Lawyers have been accused of being “cunning” in the way they have found easy ways of getting around the “right to silence” laws and horror of horrors, since this legislation has been introduced, lawyers have been “running away from Police stations” to avoid having to advise their clients and so frustrating the requirements of s.89A(2)(c). (the requirement that a lawyer be present)

The Premier, in another attack on lawyers, recently spoke about proposed changes to LEPRA (s.99) and how “lawyers, exploit those provisions”.

It is rather disappointing to hear persons in such important positions of power accusing lawyers of “exploiting” laws when in actual fact, such are simply applying and testing those laws in a court of law, that the Parliament has itself created. The dictionary definition for the word “exploit” in that context, means to “use selfishly for one’s own ends”.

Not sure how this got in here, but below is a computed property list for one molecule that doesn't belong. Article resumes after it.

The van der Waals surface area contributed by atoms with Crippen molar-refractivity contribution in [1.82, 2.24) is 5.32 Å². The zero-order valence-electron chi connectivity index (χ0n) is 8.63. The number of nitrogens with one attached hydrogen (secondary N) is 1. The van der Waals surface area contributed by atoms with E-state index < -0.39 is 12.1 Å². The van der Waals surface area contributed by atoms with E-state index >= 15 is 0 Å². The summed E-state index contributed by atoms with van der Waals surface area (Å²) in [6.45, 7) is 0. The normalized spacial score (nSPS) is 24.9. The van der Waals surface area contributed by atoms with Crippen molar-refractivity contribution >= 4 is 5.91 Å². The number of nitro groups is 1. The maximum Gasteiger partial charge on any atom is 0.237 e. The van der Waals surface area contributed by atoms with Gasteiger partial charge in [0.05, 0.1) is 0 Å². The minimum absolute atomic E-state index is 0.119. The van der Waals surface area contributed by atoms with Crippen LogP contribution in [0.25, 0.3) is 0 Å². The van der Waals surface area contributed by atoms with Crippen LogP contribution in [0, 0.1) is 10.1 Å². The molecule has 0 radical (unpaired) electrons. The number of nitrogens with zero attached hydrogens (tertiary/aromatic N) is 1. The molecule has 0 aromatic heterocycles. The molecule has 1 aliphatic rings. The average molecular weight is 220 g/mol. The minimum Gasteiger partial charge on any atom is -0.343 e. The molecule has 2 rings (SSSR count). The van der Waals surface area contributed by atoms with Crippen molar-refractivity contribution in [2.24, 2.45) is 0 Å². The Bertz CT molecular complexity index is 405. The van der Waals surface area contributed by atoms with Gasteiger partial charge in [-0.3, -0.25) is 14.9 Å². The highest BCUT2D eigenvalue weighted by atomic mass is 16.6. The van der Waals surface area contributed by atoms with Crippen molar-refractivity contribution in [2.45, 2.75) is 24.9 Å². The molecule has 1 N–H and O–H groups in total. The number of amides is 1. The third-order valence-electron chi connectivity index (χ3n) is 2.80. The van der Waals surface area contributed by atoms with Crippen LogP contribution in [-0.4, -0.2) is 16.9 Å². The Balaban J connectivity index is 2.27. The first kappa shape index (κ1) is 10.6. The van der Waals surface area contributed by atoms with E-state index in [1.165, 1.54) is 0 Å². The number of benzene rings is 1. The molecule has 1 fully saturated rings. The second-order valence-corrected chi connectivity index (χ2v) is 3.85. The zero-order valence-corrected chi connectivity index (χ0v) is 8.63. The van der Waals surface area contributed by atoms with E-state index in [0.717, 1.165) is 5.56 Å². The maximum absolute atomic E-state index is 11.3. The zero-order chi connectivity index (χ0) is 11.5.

The laws that have developed over the centuries, building up and protecting the rights of accused persons, are now in recent times being eroded by various State Governments in this Country with Draconian legislation, pretending to target lawless individuals or groups, but all the while eroding some very important rights that we as individuals enjoy.